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Design to aspire to

  • NTC3
  • 03/08/2015 03:58 PM
This is the second review of Oneshot after its staggering performance at this year’s Misaos, winning Game of the Year and nearly all other awards. There are many reasons why it’s a great game, such as the excellent soundtrack or the impressive way in which it breaks the fourth wall, but these don’t paint the full picture. The real achievement of Oneshot, however, and the reason it deserved to perform as well as it did, is because it put atmosphere at the forefront, with every other element acting to paint a more complete picture of the world. This dedication is what makes games stand the test of time, and is something many aspiring developers tend to miss.

Aesthetics (art, design and sound)

The game uses pixel art style that is simple, but very fitting to the situation at hand. Each area always had a consistent feel to it, while various little animations, such as the smoke gushing out of the geysers in one region or the blinking blue lights inside pools of gel in the other give further life to them. Each area has just enough detail like that to convince you in the reality of this world, and the masterful sound design completes the picture. Firstly, the soundtrack has some outright great compositions, (On Little Cat Feet being my favourite) that are well worth listening to outside the game, but even weaker tracks are always well-matched to the events on screen. Then, the environmental sounds are also used very well. In particular, Oneshot understands that footsteps matter, and so not only is the sound always present, but when Niko walks on metal, on wood, or on sandy ground, you’ll always hear the difference.

Lastly, I don’t know what arcane magics Matthew Velasquez had worked with rm2k3 binary, but he managed introduced a function that should’ve been present in it since inception, and the lack of which had hampered many games from achieving total immersion. Simply put, he’s managed to make the character sprite correlate with the equipment worn. It’s a little thing, but the impact of seeing Niko’s eyes behind the blue lenses of a gas mask, and then of her sprite going back to normal as it’s removed is unquestionable.


Oneshot is a short game, and so going in depth would soon result in spoilers. Suffice to say that Niko, our cat person (the gender is never specified, but I always thought of Niko as a girl) is roused one night to find the way out of the house locked, and a cryptic clue left on her computer, a clue that directly addresses the player to the confusion of Niko. Soon after, she’s transformed to another universe, and the player is tasked with getting her back, and informed that closing the game before that will irreversibly kill her. The idea of player as a separate entity from the protagonist has been previously explored in OFF, which is referenced by Oneshot with an icon on Niko’s computer screen. However, Oneshot takes this idea much further, and goes into the territory previously only explored by imscared. Simply put, an unnamed presence from the game will soon begin to communicate through Windows information/error messages, leave txt. files with hints and do other things like that.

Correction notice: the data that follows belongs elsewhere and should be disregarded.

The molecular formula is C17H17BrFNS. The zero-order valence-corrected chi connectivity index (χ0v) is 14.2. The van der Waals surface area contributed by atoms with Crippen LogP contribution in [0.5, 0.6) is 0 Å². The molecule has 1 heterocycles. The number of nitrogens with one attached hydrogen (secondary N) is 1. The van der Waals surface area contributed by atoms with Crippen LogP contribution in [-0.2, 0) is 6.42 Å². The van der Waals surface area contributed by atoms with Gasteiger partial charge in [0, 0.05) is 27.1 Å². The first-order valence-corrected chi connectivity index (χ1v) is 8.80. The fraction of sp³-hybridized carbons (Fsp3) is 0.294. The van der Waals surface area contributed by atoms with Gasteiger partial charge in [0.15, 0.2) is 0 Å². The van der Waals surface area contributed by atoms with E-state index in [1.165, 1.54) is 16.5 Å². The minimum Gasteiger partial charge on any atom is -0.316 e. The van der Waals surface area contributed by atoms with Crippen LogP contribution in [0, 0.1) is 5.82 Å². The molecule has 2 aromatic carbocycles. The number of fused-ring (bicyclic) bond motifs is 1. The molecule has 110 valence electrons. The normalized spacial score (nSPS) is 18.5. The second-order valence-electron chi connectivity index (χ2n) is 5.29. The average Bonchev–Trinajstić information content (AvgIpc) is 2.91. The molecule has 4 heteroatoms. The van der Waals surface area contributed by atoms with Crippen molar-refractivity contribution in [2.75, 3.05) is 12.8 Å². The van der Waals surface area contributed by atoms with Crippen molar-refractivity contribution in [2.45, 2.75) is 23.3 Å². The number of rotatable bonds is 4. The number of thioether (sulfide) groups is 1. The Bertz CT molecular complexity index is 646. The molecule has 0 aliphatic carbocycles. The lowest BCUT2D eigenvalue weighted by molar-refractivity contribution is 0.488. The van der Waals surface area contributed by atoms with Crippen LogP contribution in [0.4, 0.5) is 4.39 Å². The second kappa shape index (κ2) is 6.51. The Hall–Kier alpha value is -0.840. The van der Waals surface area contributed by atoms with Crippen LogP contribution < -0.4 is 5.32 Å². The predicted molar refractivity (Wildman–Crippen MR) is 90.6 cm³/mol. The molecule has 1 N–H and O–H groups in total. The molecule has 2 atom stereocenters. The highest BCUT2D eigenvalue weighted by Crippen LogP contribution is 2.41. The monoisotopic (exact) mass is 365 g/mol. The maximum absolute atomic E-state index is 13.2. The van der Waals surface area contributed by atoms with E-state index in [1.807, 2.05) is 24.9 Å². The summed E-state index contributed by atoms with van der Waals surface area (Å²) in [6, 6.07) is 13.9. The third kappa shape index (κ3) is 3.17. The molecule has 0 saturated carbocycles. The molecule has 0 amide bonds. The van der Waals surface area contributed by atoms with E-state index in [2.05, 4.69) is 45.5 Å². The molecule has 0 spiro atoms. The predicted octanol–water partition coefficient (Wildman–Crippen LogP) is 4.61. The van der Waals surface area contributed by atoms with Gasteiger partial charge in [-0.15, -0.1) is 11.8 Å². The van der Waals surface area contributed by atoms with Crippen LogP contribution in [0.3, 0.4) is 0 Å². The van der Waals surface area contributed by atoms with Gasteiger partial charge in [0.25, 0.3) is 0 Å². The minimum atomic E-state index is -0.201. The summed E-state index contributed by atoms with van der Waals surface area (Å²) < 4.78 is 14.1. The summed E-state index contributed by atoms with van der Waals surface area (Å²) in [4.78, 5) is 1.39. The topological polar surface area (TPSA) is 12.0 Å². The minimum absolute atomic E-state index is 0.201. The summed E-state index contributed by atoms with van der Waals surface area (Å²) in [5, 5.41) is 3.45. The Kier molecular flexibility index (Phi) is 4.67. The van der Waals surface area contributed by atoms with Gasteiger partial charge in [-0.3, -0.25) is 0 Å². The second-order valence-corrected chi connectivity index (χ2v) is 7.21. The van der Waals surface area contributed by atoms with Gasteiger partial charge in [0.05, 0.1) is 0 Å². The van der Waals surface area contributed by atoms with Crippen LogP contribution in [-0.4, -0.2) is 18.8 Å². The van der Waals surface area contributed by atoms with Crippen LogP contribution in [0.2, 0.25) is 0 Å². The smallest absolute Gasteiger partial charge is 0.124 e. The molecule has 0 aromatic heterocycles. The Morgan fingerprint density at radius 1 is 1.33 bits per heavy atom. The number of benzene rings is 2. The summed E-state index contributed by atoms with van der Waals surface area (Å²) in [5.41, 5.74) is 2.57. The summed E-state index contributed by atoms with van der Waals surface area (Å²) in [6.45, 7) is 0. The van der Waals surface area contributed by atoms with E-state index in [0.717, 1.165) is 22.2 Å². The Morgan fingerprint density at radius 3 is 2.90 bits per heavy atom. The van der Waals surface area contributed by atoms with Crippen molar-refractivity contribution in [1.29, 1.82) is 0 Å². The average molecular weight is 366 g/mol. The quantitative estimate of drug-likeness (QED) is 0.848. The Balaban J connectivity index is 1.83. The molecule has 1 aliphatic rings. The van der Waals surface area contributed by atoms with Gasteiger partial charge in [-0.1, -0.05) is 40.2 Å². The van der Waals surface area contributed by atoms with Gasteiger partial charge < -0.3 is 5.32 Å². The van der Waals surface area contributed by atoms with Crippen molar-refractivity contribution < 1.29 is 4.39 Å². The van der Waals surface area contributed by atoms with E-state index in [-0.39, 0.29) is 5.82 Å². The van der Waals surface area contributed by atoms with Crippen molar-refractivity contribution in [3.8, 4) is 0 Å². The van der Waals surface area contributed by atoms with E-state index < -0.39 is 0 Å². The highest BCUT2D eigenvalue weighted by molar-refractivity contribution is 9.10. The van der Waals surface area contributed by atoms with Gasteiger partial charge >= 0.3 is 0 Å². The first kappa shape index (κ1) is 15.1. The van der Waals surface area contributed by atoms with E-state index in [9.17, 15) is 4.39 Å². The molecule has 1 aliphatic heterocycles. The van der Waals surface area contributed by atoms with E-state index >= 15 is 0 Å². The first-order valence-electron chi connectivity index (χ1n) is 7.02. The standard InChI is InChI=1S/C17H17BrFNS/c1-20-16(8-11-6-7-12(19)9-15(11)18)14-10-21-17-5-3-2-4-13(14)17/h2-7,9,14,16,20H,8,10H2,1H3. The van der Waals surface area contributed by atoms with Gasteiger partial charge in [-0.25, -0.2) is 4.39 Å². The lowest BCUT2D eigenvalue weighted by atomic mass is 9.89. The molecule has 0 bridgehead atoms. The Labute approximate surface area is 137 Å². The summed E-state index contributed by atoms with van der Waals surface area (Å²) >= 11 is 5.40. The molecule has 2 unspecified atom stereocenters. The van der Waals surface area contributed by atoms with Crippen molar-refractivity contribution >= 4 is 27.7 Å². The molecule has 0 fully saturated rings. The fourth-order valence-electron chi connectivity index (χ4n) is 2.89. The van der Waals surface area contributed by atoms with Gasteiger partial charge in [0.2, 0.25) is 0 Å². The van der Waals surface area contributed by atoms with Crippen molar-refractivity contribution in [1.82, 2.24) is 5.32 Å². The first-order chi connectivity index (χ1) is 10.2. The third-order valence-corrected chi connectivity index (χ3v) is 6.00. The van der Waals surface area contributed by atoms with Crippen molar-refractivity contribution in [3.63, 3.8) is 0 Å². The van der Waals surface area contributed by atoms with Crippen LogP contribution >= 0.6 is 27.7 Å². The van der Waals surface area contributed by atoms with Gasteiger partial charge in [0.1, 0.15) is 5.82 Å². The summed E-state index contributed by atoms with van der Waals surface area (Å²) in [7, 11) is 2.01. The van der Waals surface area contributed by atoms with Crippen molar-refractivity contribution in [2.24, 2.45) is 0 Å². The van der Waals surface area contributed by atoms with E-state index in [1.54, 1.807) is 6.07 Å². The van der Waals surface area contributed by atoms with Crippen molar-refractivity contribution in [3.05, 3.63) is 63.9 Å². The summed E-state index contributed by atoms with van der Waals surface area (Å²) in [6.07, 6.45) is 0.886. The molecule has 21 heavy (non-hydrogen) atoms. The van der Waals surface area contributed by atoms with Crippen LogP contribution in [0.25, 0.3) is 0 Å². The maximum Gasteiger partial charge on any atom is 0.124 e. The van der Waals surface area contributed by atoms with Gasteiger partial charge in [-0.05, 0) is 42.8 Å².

While you would expect such things to detract from immersion, here it’s instrumental at both hint at the otherworldly nature of said presence and showing the importance to the world at hand. The titular mechanic just wouldn’t have the same weight if Oneshot hadn’t already proven its ability to go beyond the fourth wall, and its replacement to saving, accomplished by letting Niko sleep at one of the beds, is excellent at giving more personality to Niko and forging a palpable bond with the player. And at the same time as it lets us know Niko better, Oneshot also provides more than enough information about its world through the conversations with its inhabitants as well as notes, drawings and such, all the way until the ending.


Oneshot functions as a puzzle game, a genre that has seen a fair few iterations on RPGMaker. While picking up items and using them on environmental objects is standard fare, Oneshot goes a step further and allows you to combine items with each other through its unique interface. It’s not perfectly intuitive, but actually seeing the item you’re currently holding remain in the lower-right corner of the screen, and then witness it change as you combine it with something else sure beats the typical menu-based stuff. Such puzzles make up the majority of the gameplay, although a couple of minigame-like puzzles are also encountered. Those often bring good rmk games down, so I’m glad to inform that they work fine.

On the contrary, some of the item-combining puzzles occasionally come off a bit limited or obtuse. The puzzle with the battery box in particular felt artificially limited, and I couldn’t help but think that other solutions were available. I actually completed the puzzle to create rust removing fluid a lot earlier, and yet I wasn’t allowed to apply it until the battery was put in for some reason. It’s not a major thing, but it did keep me from giving it a perfect score.


I believe I’ve said enough about Oneshot and the reasons for its success at this point. Just go and experience it for yourself now, if you haven’t already.


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Whoa, thank you for the kind words! We're glad you like the game!

Do you have any suggestions for improving the puzzles? We might be revamping some of them for the extended game but we need player feedback.
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